Independence Hall, Philadelphia, Pennsylvania
North America, Philadelphia, Read About Can't Miss Places

Philadelphia Historical Sites—A Walking Tour

When I have only a few days in a city, I look to make the most of my sightseeing in a short stint. Getting around to sites that are spread out around a city can eat up precious time in a place. In this walking tour of Philadelphia historical sites, I will take you to some of the city’s finest historic spots while keeping you mainly on only three streets: Market St., 2nd Street, and Arch Street. Along the way, I’ll point out a few great places for food (one requires a slight detour).

Market St.

This part of the walking tour of Philadelphia historical sites, starts at the corner of Market St. and 7th street with Declaration House. As you walk down Market St, you will pass the Philadelphia sites below in order.

Declaration House—the house where Thomas Jefferson stayed when drafting the Declaration of Independence.

President’s House Site—this is the site of the house where Presidents Washington and Adams lived. Videos and placards examine the paradox between slavery and freedom in the early Republic.

Liberty Bell Center—see the bell that topped Independence Hall in 1776 when it rang out to gather Philadelphians to hear the proclamation that we were declaring our independence from Great Britain.

Independence National Historical Park—you will need to veer off Market St. down 6th St. for a block. Most of the year you will need tickets in advance to visit this fabulous park (link below). The complex includes Independence Hall tour, Congress Hall, West Wing, Old City Hall, and the American Philosophical Society. Before you enter security for Independence Hall, check out Old City Hall (where Supreme Court met in the early days).

In the block next to the Independence Hall complex, take a peek at the Signer’s Garden, the 18th century garden, the Merchant Exchange Building, the Bishop White House, Carpenter’s Hall, New Hall Military Museum, and the Second Bank of the U.S., if they’re open. Then enter the Benjamin Franklin complex off of Chestnut Street making your way through it back to Market St.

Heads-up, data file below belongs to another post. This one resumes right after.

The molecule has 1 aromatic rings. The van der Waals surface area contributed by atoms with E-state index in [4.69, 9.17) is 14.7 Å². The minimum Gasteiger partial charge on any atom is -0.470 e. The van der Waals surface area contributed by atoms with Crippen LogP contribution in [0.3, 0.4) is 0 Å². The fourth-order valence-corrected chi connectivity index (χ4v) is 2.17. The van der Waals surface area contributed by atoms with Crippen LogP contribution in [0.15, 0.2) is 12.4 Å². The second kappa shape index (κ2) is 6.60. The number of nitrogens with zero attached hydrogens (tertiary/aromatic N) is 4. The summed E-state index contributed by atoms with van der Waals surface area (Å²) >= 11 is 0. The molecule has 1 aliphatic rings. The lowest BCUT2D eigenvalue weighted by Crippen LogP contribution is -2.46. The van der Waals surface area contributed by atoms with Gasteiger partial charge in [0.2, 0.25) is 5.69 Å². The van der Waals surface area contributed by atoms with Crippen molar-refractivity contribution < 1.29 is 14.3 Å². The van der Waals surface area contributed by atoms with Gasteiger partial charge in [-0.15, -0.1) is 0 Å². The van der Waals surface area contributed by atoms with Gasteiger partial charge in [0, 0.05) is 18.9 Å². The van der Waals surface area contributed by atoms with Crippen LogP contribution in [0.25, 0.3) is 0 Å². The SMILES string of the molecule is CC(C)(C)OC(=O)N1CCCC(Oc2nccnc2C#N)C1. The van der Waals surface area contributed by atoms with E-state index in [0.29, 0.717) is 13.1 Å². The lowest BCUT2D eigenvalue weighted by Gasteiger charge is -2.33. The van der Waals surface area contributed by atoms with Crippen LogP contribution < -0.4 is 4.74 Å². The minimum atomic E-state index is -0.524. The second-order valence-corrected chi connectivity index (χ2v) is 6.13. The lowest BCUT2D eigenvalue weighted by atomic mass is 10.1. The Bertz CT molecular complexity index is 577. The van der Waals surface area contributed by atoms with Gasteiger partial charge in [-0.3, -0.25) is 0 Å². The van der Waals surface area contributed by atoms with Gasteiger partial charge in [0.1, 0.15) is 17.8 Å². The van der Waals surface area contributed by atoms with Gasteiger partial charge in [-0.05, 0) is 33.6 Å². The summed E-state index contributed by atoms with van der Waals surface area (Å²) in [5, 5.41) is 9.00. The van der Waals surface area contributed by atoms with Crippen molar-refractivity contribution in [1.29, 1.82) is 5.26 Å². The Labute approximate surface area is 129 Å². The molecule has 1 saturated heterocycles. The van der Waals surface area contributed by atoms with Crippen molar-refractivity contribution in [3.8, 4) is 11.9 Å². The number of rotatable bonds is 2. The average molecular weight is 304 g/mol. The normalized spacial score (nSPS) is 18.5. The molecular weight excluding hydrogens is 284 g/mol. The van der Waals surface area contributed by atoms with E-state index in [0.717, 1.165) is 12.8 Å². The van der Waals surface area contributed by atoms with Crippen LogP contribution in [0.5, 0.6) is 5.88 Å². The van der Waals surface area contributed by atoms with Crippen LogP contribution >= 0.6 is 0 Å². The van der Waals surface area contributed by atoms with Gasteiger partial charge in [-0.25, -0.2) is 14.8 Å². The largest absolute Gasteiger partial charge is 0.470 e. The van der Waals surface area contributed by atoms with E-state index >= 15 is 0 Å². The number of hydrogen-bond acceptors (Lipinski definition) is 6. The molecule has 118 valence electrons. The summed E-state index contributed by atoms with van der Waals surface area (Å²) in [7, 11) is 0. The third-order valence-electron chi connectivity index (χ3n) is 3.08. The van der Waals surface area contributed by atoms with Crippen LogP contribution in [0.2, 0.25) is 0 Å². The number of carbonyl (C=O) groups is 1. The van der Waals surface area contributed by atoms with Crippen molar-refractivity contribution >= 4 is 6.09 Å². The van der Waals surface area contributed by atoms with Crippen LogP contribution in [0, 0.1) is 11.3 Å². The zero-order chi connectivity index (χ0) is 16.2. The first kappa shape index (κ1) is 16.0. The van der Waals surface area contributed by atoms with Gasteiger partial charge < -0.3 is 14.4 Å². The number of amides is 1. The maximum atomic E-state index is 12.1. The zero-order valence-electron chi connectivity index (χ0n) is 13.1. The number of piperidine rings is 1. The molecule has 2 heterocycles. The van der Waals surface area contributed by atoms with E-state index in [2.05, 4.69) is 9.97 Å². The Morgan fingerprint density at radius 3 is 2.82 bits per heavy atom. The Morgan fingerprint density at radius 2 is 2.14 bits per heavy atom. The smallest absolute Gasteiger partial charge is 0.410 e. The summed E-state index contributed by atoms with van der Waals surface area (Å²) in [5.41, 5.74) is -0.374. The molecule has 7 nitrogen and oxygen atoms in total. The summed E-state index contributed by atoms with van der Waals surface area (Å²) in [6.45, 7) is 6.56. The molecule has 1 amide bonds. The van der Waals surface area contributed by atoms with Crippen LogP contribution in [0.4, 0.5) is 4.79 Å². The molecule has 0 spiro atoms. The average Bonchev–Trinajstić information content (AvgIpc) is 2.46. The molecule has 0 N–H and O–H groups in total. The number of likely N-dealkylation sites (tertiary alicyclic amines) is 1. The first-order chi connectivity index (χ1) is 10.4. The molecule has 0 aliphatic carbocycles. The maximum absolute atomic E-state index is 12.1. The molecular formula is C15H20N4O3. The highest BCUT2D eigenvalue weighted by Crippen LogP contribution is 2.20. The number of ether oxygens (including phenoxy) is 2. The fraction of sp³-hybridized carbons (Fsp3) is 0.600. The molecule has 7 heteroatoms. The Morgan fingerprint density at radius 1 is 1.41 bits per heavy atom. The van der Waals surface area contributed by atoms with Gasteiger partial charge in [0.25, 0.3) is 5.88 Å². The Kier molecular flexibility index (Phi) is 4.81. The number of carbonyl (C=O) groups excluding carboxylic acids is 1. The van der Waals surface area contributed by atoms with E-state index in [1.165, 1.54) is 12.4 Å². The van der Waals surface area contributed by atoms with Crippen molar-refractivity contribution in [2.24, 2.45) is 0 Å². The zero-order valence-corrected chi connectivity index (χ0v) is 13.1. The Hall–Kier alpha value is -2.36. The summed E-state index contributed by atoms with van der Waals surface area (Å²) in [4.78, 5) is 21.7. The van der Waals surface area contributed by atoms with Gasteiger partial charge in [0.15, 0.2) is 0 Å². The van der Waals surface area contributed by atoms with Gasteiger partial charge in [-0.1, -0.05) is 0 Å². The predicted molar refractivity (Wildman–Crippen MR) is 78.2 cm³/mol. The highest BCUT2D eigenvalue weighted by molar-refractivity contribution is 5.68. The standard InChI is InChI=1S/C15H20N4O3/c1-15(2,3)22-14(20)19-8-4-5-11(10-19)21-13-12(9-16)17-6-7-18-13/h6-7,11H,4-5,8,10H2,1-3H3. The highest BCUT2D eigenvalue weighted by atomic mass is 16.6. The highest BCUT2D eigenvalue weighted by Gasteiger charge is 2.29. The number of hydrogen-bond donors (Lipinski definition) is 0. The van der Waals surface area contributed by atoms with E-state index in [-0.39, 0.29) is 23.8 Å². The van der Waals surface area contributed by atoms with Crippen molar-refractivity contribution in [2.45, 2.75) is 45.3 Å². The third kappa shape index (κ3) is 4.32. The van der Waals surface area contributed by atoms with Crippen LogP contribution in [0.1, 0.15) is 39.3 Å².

Franklin Court—this complex holds the Benjamin Franklin Museum, Franklin Court Courtyard, Fragments of Franklin Court exhibit, Franklin Court Printing Office, and the B. Free Franklin Post Office. Wander down a cobbled covered walkway between the post office and the printing office to get back to Market St where you will turn right.

Sonny’s Famous Steaks—for a tasty Philadelphia cheesesteak stop by this eatery.

2nd Street

Turn left onto 2nd street from Market Street going towards Arch Street.

Christ Church—dating to 1744, it is one of the finest Georgian structures in America and a great example of an early American church.

Detour: Elfreth’s Alley—instead of turning onto Arch Street go a block more down 2nd street and you will find historic Elfreth’s Alley on your right. This has to be one of the most picturesque streets in all of the US. It is known as the oldest continuously inhabited road in America. One of the homes has been turned into a museum.